The end of the European Wars
In 1811, Europe divided the areas of responsibility in the water area. In the 24th year during the negotiations, it turned out that Singapore was sold to the Dutch. The sultan sitting inside, to say the least, was delighted with such news. And he proposed a deal - to sell Singapore to the Company. And he sold it. That is, the city was immediately recaptured, was not in English jurisdiction, was not in any jurisdiction at all - and became a free haven. The company brought opium. Nearby, Chinese smugglers deployed bases. We also drove from Russia, but camels. That is, it turned out less.
China was getting sick. The company did not want to fight with it (the partner and supplier), but free traders began to sell contraband directly.
At this time, our (Russians) pounded Persia in a military conflict. This drew government troops of the British. We were afraid that the British would go on the attack, the British were afraid that we would go on the attack. Paranoia grew stronger, budgets increased, troops piled up and frowned at each other.
In England, they decided to organize a war with China, but since there were no forces of their own, they entrusted this obligation to the Company. The situation was saved by the fact that the army in China was as plush as before in India. And the Company unexpectedly won.
The success surprised everyone: both England, and China, and even the Company, it seems. Looking at such a picture, the British government decided to undercut the powers of the Company. First they took the monopoly on the East Indies (1813), then on China (1833), requested 6 million pounds (1834), and then introduced a parallel management system in India.
The company was losing money, and it was necessary to invent something urgently. They carried out reconnaissance and established that in India, it turns out, tea is also growing. In Assam. But the locals do not know how to do it like the Chinese, and burn the leaves. Tea is beautiful and strong. In 1837 a British company appeared, which was engaged only in tea. In 1841, a Bengal medical service doctor, Arthur Campbell, secretly exported samples from China and tried to grow them in West Bengal, in the Darjeeling area. The “foreigner” took root very easily on the new land, and now the British could grow real Chinese tea in Bengal. The Chinese tea market has gained a hefty competitor.
In the 50s, the Company rolled out Burma. The reason was completely idiotic - someone started a rumor that the cartridges that were given to the sepoy were greased with pork and cow fat. And this has an important religious connotation. Factory workers began to laugh at the elite of the elites and call them suckers. The English colonel announced a general gathering and brought to the personnel that this was all a lie and a provocation, and therefore he would order that the cartridges be degreased. The people naturally thought that if this is a lie and a provocation, then why degrease it? The Hindus were offended, they continued to be teased by the lower classes.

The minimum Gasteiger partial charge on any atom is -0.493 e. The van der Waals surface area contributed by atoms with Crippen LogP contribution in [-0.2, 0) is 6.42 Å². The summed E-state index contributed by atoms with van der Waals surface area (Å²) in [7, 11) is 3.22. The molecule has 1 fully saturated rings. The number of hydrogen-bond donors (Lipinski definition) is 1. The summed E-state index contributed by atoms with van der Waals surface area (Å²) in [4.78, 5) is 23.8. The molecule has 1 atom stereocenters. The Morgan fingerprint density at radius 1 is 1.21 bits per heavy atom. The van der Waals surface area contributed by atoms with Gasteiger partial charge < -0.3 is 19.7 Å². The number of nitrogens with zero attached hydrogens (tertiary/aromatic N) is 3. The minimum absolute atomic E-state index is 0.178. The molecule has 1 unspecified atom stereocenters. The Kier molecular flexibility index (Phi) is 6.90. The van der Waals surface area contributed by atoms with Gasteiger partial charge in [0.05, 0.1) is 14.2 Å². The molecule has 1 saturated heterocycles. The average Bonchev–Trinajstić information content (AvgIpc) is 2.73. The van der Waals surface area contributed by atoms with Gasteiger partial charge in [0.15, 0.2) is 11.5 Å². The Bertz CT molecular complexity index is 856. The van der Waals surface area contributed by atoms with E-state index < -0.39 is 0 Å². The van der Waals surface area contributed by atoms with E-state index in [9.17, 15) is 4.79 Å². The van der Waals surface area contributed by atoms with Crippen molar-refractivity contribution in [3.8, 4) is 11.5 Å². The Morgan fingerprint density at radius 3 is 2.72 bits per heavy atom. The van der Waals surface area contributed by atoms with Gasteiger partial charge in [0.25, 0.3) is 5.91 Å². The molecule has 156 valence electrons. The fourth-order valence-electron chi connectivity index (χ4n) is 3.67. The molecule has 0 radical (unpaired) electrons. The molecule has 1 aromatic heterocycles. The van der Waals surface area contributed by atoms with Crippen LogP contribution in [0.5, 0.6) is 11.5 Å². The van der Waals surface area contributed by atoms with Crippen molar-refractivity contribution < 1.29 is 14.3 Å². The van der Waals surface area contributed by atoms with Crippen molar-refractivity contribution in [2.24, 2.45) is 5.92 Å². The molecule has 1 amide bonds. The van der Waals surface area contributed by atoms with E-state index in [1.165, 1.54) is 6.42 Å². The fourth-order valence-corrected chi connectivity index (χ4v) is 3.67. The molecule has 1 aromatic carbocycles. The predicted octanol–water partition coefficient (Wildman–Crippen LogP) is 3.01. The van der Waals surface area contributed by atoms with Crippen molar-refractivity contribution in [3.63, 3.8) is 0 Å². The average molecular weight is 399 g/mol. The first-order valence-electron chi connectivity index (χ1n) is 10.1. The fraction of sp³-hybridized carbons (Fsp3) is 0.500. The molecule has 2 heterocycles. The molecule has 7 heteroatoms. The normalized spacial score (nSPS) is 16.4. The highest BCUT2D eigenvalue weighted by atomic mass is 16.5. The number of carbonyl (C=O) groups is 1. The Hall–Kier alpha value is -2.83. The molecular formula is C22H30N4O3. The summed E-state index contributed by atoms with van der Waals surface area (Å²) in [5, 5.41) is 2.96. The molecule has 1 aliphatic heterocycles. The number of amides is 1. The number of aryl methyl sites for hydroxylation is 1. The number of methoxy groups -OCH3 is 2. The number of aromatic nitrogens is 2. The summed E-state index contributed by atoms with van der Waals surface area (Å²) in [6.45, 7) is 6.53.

And then a year later the uprising began. Which, perhaps, would be quickly suppressed, if not for this lever of influence on the sepoys. It was somehow no longer so fun for them to fight for the British. And the British taught the local intelligentsia what and how to do. On your own head. And the locals showed miracles of an inventive approach to solving the problem of how to kill the invaders. Tip: Whenever possible, do not fight with well-motivated engineers who want to kill you.
The second war in Burma undermined the company's budget, and there were no new profits. The company first fell into the cash gap, and then went bankrupt.
A year later, the Indians read a report in London "on the true state of things in the possession of the East India Company." The result is a bill to close the Company. It was assumed that the Queen should rule India directly. There was little money there, but there was a lot of labor, a good market, and even India was proof that England was a force. Without India, the Empire somehow did not work out. As a result, the shareholders of the East India company paid compensation of 15 million pounds, and the business was closed.
The company originally saved England and made it great by pursuing trade routes for what could not be done by a direct invasion of Asian countries. Then it became too autonomous and too strong - enough to become a competitor to England itself. And at that moment, powers began to be cut off to her. The modified Company began to slow down the progress of England (in particular, to use slave labor instead of developing capitalist models), and it had to be closed completely for all reasons accumulated on all sides.
There are many traces left. Shipyards Companies seem to have become a model for St. Petersburg. Huge Cape Town is the former transshipment base of the Company. Jakarta is a slightly grown headquarters of the Company.
Please note how two almost random facts - a 2% difference in Tonti's scheme and the wrong fat in the ammunition depot (or the clear PR job in India) played the role of triggers in this story.
The journey through the links is worth starting from these three pages: Wiki , dictionary , historical site . The most important are the lists of literature, on them you can move on and on.